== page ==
FEARS Byron Shire Council's proposed market policy could turn the region's markets into commercial ventures attracted hundreds to a robust public meeting on an unseasonably cold Monday night.
It was even enough to bring one of Byron shire's newest residents, former ABC journalist Kerry O'Brien, out of retirement.
And by all accounts it took most of the seasoned compere's skills to keep the estimated 400 residents on-track as the community struggled to grasp the complexities of the issue.
Byron Mayor Jan Barham, Deputy Mayor Basil Cameron and councillors Tom Tabart and Simon Richardson were initially criticised for the draft policy's proposal to put the operation of markets on council, or council-managed land out to tender.
"People weren't getting the fact that there's no choice - we have to go to tender," Cr Barham said.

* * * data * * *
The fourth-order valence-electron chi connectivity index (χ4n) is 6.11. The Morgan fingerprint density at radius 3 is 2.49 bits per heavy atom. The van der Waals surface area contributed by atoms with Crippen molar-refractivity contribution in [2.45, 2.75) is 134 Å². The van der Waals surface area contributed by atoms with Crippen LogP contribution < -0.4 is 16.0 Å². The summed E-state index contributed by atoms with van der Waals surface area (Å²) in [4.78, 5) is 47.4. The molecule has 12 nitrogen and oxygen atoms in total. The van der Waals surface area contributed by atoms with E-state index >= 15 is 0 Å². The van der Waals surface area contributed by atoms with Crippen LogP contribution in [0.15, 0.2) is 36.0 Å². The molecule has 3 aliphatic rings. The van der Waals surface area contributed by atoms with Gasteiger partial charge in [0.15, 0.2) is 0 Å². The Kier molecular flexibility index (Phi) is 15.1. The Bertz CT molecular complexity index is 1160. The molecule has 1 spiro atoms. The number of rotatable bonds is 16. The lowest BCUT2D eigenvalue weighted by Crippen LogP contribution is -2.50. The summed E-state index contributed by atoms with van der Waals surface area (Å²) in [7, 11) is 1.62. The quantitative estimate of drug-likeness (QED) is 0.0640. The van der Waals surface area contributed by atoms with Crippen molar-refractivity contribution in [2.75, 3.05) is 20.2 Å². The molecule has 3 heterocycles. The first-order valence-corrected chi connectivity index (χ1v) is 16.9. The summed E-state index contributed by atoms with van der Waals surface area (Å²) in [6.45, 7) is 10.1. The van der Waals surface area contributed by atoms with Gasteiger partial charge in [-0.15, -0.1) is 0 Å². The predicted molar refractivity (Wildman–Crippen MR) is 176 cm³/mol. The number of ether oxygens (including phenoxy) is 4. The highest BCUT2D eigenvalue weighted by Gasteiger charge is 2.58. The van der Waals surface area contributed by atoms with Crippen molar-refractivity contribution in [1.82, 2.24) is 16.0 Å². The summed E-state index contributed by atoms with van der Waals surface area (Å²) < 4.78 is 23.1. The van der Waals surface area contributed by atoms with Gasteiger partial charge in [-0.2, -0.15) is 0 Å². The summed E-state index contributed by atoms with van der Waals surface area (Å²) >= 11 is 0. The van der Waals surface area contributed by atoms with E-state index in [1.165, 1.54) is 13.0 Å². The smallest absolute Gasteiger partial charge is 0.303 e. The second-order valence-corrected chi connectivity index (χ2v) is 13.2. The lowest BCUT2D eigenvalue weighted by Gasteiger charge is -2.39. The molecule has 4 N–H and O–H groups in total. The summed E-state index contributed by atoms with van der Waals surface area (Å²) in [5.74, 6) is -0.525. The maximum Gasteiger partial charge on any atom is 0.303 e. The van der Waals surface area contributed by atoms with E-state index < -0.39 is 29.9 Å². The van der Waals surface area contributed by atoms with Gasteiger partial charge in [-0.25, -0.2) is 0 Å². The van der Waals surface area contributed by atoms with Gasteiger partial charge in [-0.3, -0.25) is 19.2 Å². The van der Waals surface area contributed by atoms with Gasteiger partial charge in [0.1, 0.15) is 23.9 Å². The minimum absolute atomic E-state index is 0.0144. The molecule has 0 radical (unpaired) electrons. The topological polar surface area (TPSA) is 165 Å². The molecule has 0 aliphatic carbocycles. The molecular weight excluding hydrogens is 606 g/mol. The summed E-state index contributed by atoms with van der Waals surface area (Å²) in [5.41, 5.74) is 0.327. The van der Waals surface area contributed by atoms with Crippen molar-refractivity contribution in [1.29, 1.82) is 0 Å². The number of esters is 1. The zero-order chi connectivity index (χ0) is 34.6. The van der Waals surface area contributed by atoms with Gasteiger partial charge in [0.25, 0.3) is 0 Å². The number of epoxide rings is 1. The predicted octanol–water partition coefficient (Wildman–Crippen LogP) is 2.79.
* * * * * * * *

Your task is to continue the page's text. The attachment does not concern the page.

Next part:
"Kerry did a really good job and we were lucky to have him there, but even he freely admits he's not an expert on local government and I think even he was surprised how restricted local government is - it's our responsibility under four pieces of legislation to have a tender process for commercial activity, not only on Crown land, but publicly-owned land.
"Everyone got that at the end and what we need to focus on now is that the assessment criteria for the tender process clearly demonstrates the local values so that it 'ain't all about money', but supporting our local identity.
"We got a very clear statement from the meeting that council prioritise support for local products, producers and residents."
Cr Cameron said he wasn't happy with the draft plan in its current form, but his motivation for seeing it put out to public exhibition was to get a broad range of feedback.
"We wanted comment on what people thought was the right format and weighting in the tender assessment," he said.
The meeting also called on the council to reject the current draft and convene a working group of stakeholders to explore the tender criteria and seek legal advice.